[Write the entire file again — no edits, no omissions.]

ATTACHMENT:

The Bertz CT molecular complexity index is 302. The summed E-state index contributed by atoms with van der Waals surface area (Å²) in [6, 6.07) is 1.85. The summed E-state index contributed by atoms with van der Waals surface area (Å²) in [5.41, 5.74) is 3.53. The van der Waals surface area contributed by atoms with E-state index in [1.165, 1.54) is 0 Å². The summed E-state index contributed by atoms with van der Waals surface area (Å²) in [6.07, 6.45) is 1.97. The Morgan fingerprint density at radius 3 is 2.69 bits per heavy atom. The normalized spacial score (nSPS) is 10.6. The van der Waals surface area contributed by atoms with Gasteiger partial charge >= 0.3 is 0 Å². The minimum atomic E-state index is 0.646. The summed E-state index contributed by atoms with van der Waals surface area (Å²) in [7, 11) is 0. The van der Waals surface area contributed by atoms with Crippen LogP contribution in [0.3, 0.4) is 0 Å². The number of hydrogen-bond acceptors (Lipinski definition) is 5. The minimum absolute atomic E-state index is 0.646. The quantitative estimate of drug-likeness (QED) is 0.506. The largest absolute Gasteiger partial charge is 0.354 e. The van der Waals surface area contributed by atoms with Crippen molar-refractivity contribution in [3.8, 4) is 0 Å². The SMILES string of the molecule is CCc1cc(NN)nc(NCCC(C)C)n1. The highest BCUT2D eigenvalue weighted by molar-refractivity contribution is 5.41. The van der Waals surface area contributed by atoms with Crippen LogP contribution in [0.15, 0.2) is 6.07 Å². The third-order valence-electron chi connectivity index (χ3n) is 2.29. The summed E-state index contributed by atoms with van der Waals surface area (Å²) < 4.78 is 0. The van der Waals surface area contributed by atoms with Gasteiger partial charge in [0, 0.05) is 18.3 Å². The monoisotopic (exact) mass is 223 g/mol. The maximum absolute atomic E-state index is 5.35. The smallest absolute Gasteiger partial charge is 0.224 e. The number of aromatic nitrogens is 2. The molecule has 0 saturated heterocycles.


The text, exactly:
The Bertz CT molecular complexity index is 302. The summed E-state index contributed by atoms with van der Waals surface area (Å²) in [6, 6.07) is 1.85. The summed E-state index contributed by atoms with van der Waals surface area (Å²) in [5.41, 5.74) is 3.53. The van der Waals surface area contributed by atoms with E-state index in [1.165, 1.54) is 0 Å². The summed E-state index contributed by atoms with van der Waals surface area (Å²) in [6.07, 6.45) is 1.97. The Morgan fingerprint density at radius 3 is 2.69 bits per heavy atom. The normalized spacial score (nSPS) is 10.6. The van der Waals surface area contributed by atoms with Gasteiger partial charge >= 0.3 is 0 Å². The minimum atomic E-state index is 0.646. The summed E-state index contributed by atoms with van der Waals surface area (Å²) in [7, 11) is 0. The van der Waals surface area contributed by atoms with Crippen LogP contribution in [0.3, 0.4) is 0 Å². The number of hydrogen-bond acceptors (Lipinski definition) is 5. The minimum absolute atomic E-state index is 0.646. The quantitative estimate of drug-likeness (QED) is 0.506. The largest absolute Gasteiger partial charge is 0.354 e. The van der Waals surface area contributed by atoms with Crippen molar-refractivity contribution in [3.8, 4) is 0 Å². The SMILES string of the molecule is CCc1cc(NN)nc(NCCC(C)C)n1. The highest BCUT2D eigenvalue weighted by molar-refractivity contribution is 5.41. The van der Waals surface area contributed by atoms with Crippen LogP contribution in [0.15, 0.2) is 6.07 Å². The third-order valence-electron chi connectivity index (χ3n) is 2.29. The summed E-state index contributed by atoms with van der Waals surface area (Å²) < 4.78 is 0. The van der Waals surface area contributed by atoms with Gasteiger partial charge in [0, 0.05) is 18.3 Å². The monoisotopic (exact) mass is 223 g/mol. The maximum absolute atomic E-state index is 5.35. The smallest absolute Gasteiger partial charge is 0.224 e. The number of aromatic nitrogens is 2. The molecule has 0 saturated heterocycles.